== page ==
Rheumatoid Arthritis, Dysbiosis and Leaky Gut:

The last time I wrote about research on the biome and rheumatoid arthritis was last February so it’s about time for something new and exciting.  A paper was just published by researchers at the University College London that shows that bacterial dysbiosis may lead to damage to the lining of the gut, which correlates to joint inflammation and the severity of arthritic disease:  “…in arthritis, there is profound damage to the gut lining, which fails to work properly as a barrier, as well as an accumulation in the gut of white blood cells that cause inflammation. The authors show that, in arthritis, bacteria cross the prohibited border of the intestinal lining and that repairing gut permeability defects with specific drugs inhibits joint inflammation.”[i]

Their research shows, firstly, that mice bred to be genetically predisposed to have gut permeability (leaky gut) developed severe arthritis.  In a different type of mouse, engineered to develop collagen-induced arthritis, reducing leaky gut resulted in reduced joint inflammation. They then looked at humans:  those with RA have increased levels of lipopolysaccharide (LPS, which is a toxic metabolite from certain types of gut bacteria) was found in their blood, as were two other significant molecules:  LPS binding protein and intestinal fatty acid binding protein.  All three are markers for intestinal damage  (compromised epithelial barrier integrity) and the scientists found that the blood level of these molecules correlated with disease severity:  “RA patients display increased levels of serum markers of gut permeability and damage and cellular gut-homing markers, both parameters positively correlating with disease severity.”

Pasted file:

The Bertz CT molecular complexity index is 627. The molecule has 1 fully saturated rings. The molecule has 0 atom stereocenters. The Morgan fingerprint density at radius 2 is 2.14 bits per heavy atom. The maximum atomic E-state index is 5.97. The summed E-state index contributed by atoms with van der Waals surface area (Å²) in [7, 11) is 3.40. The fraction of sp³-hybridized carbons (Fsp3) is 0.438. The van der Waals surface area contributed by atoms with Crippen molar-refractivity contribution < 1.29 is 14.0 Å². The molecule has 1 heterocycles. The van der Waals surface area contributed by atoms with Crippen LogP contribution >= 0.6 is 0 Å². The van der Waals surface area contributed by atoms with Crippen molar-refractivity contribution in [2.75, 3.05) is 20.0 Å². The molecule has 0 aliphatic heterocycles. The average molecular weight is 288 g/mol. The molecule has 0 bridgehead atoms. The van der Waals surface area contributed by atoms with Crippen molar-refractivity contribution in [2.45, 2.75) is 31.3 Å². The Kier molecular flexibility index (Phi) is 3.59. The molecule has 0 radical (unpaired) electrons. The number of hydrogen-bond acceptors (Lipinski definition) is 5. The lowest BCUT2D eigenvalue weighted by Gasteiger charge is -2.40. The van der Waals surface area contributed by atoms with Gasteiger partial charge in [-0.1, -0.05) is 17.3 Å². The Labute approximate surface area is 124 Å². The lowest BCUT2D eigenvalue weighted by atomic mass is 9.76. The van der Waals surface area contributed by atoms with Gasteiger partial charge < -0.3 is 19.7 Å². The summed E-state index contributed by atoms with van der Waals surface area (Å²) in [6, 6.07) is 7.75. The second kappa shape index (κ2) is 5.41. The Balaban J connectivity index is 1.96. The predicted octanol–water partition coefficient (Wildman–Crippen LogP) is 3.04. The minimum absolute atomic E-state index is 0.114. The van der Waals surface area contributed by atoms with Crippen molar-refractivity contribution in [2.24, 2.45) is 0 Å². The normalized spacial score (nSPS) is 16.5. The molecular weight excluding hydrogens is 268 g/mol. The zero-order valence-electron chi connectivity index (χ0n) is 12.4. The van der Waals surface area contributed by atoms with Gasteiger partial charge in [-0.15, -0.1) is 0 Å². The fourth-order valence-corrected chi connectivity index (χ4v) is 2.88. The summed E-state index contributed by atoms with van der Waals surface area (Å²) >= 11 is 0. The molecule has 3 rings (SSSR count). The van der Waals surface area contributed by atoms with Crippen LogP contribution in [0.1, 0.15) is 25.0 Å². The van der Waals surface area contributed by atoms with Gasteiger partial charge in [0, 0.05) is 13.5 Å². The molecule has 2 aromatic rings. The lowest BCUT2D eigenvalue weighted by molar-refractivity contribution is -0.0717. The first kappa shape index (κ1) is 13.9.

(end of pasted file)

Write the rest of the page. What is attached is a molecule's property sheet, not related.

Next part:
Science has already shown that those with RA have abnormal gut bacteria. For example, high levels of Collinsella aerofaciens, bacteria which is known to increase gut permeability, has been found in the population.  The mice in these experiments had markedly increased Prevotella and reduced Lactobacillus, which, interestingly, became more pronounced as the disease progressed. Also of note:   some treatments currently used for RA, including NSAIDS (non-steroidal anti-inflammatory drugs), are known to increase gut permeability.

Now for some good and genuinely hopeful news:

Treating arthritic mice with a molecule called AT-1001, which is known to reduce intestinal barrier permeability, ameliorated the arthritis.  I looked it up and found out that AT-1001, also known as larazotide acetate, appears to currently be in phase 3 clinical trials for celiac disease, via the company 9 Meters Biopharma, located in Raleigh, NC.  Larazotide acetate is designed to tighten the adhesions between cells lining the small intestine, called tight junctions…This ‘leaky gut’ is thought to be the gateway to many autoimmune diseases, including celiac disease. Larazotide acetate makes the tight junctions more secure, keeping gliadin from passing through.”[ii]  The authors of this RA paper state that because of this effect, it may prove very useful in rheumatic diseases as well.

The conclusion: We suggest that breakdown of gut-barrier integrity contributes to arthritis development and propose restoration of gut-barrier homeostasis as a new therapeutic approach for RA.”  Perhaps help is really on the horizon.


[i] Matei, DE, et. Al. Intestinal barrier dysfunction plays an integral role in arthritis pathology and can be targeted to ameliorate disease. Med. 2021. 9(7):864-883. doi: 10.1016/j.medj.2021.04.013..

[ii] https://www.beyondceliac.org/research-news/larazotide-phase3/

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